This means that if managers know bad news is coming, they may not sell but they would almost certainly not be buying. It turns out buying could be the most significant action managers take in their companies.
It’s not generally a good idea to own an excessive amount of stock in the company you work for, from a personal financial planning perspective. The problem with this is that if the company does poorly, your job is at risk at the same time your investments are declining in value.
Insiders know this, so their buying shows a high degree of conviction in the future.
Because of their unique positions, insiders are required to report all transactions to the SEC. This can be a lot of data to sort through and there is generally a lot of information that will not be helpful. For example, stock grants are not providing information that is helpful to individual investors.
A stock grant will be a form of compensation. The acquisitions that are more important are the ones where insiders place their own money at risk. Because this is subjective, the investor will need to consider various factors about the information.
An example of what could be considered important is below.
At times, this information can be useful but overall, insider buying should be just one factor that is considered. A screen based solely on this factor has underperformed the market in the long run.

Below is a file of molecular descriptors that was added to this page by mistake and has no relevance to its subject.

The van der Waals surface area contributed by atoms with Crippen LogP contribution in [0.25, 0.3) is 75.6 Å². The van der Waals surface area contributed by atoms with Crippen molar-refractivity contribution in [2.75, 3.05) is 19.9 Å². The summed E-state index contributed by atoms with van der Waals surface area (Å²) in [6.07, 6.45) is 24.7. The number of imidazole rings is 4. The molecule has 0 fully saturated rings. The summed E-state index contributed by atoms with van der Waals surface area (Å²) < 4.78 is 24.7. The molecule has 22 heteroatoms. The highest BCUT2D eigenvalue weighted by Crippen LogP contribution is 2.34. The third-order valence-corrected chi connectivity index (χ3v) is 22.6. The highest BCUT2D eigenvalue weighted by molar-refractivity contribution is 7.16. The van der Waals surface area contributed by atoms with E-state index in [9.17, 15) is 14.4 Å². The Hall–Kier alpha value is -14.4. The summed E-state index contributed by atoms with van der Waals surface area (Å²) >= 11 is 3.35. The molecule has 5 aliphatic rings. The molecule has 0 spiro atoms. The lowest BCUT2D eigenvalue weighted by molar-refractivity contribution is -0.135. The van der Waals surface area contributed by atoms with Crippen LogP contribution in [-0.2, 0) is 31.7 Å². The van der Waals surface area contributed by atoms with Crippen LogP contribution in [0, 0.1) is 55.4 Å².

This screen considers all purchases. Large purchases could be meaningful as a starting point for research.
A Recent Buy Highlights a Stock Pick
Barron’s recently reported that, “An AbbVie director has just made the largest insider stock purchase since the drug maker was spun off from Abbott Laboratories in January 2013.
Glenn F. Tilton, retired chairman and chief executive of UAL, a predecessor company to United Continental Holdings (ticker: UAL), paid $496,270 on June 27 for 5,400 AbbVie (ABBV) shares, about $91.90 each. That’s the largest open-market purchase of shares by an insider in terms of volume and dollar value. He now owns 39,735 shares.